Down the streets most stripped of the bling and glamour of Vegas’ image and certainly its image culture we do as the tourists do: we pretend; we play dress up; we have a fantasy of ourselves for a few moments or a few hours, and then go back to our dread real lives.
Whereas the tourist experience is mediated by social contracts, obligation and fear, our delusions of grandeur are boundless. Groups of people who would normally not come together in this familiar way find themselves together, having intimate conversation all under the guise of the camera’s desire. I’ll never know what photography means to the project, how much of it is actually performance art, but that the camera provides the tool to make it possible. The camera functions as an excuse to hang out, to smile, to pretend. That’s what makes photography great; somebody told me once that photography is “dead.” Ah, shit, I thought, have we really had the last of the good times?
But I realized then what the kitten photographer had already known: everybody’s just trying to crap on your parade. You study photography? That’s so over. You’re going into dentistry? Look out, the robots gonna replace you then what will you do with that huge school debt? Hang in there; help’s on the way. Look at the photos and play along. It’s meant to be funny, ridiculous, beautiful and heartbreaking, and we’re all in on the joke; no humans were betrayed in the making of this album.
Note the abrasions of desire and telltale signs of self-mutilation. Watch, if you will, the nature of self-loathing that sets one to seek out merciless chemicals that ravage a body and destroy the teeth, turning them to powder so that they simply begin to vanish. After the first act the body starts the process of vanishing as well, flesh loose with the lessening of fat and muscle to protect brittle bones.
Finally take comfort in the knowledge that we’re all so very much alike: we wish to be seen, cherished, to be loved for our selves, because of and not in spite of our extraordinary flaws.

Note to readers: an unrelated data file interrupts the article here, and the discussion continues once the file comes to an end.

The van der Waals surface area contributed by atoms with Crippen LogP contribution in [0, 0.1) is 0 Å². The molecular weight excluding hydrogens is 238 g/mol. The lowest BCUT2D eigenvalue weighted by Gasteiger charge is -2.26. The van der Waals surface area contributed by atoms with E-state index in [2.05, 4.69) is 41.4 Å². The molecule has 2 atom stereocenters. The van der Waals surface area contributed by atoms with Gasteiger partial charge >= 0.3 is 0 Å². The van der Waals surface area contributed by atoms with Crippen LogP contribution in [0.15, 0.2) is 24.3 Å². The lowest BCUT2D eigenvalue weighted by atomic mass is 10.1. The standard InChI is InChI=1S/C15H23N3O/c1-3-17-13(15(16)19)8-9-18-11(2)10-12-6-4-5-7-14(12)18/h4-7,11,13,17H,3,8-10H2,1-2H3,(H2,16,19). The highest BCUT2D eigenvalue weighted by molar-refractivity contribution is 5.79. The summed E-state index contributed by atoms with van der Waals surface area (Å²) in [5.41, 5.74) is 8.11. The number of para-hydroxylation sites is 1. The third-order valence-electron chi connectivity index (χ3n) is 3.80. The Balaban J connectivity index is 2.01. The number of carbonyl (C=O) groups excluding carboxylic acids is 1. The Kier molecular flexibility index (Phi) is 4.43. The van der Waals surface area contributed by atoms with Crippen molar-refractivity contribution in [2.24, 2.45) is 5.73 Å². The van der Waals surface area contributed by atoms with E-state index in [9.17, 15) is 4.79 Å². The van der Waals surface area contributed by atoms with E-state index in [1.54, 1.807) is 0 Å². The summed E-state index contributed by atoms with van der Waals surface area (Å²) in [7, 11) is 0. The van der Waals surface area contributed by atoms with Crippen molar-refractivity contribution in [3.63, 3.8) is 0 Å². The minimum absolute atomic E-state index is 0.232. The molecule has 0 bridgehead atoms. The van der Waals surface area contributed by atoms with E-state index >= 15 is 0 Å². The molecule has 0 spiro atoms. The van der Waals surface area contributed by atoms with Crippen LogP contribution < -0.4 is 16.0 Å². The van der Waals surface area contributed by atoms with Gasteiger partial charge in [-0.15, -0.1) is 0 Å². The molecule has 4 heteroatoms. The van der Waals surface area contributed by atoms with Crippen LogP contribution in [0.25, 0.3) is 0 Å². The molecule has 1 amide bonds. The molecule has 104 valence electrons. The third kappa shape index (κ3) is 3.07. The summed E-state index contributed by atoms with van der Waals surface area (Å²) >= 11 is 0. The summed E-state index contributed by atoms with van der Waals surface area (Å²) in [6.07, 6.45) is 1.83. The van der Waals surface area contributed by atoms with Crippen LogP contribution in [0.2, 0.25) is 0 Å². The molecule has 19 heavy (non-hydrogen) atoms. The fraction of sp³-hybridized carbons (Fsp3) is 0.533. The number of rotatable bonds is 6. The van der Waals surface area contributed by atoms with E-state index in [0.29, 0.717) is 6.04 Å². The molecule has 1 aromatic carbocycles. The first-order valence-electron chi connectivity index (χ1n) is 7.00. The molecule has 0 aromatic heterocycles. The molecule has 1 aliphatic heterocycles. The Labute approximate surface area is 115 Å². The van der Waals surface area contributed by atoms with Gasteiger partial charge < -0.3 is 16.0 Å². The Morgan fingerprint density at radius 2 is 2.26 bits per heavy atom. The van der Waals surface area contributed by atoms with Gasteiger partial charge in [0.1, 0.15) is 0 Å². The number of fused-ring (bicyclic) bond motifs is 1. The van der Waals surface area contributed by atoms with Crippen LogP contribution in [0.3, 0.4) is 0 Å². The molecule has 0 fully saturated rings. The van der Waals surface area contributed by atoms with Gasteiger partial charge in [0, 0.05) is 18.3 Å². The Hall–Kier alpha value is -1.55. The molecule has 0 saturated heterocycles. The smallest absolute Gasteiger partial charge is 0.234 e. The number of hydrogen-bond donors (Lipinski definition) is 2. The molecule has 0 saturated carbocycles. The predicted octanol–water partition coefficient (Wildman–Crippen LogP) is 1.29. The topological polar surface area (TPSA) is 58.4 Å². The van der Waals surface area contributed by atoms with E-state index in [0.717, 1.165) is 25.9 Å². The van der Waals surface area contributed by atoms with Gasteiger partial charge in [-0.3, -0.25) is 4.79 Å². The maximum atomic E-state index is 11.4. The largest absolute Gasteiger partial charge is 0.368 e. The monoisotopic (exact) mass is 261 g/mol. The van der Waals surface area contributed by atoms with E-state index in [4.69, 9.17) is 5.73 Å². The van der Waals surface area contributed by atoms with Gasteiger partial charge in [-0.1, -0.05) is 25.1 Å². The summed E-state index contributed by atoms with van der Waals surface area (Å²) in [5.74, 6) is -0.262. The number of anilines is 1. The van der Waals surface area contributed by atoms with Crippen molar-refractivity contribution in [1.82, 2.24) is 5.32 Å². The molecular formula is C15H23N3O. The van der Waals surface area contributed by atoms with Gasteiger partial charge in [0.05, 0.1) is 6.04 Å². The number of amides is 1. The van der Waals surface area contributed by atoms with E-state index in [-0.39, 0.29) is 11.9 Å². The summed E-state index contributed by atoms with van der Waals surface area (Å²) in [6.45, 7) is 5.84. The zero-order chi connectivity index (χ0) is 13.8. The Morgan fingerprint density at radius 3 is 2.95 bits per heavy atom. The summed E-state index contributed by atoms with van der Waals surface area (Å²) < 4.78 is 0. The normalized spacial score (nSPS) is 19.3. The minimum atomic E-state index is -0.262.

The term “esoteric cosmetology” comes from the term esoteric cosmology. It almost always deals with at least some of the following themes: emanation, involution, evolution, epigenesis, planes of existence or higher worlds (and their emanation and the connections between them), hierarchies of spiritual beings, cosmic cycles, yogic or spiritual disciplines and techniques of self-transformation, and references to mystical and altered states of consciousness. Such cosmologies cover many of the same concerns also addressed by religious and philosophical cosmology, such as the origin, purpose, and destiny of the universe and of consciousness and the nature of existence. For this reason it is sometimes difficult to distinguish where religion or philosophy end and esotericism or occultism begins. However, esoteric cosmology is distinguished from religion in its more sophisticated construction and reliance on intellectual understanding rather than faith, and from philosophy in its emphasis on techniques of psycho-spiritual transformation. (thanks Wikipedia!) Um, yeah, so that’s what we’re doing but we’re discovering it through superficial beauty products and “tricks of the trade.” I know, I know, that’s soooo over.
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Rana Young: The States Project: NebraskaMarch 20th, 2016
Larry Gawel: The States Project: NebraskaMarch 19th, 2016
Walker Pickering: The States Project: NebraskaMarch 18th, 2016
Shelley Fuller: The States Project: NebraskaMarch 17th, 2016
Jonnie Andersen: The States Project: NebraskaMarch 16th, 2016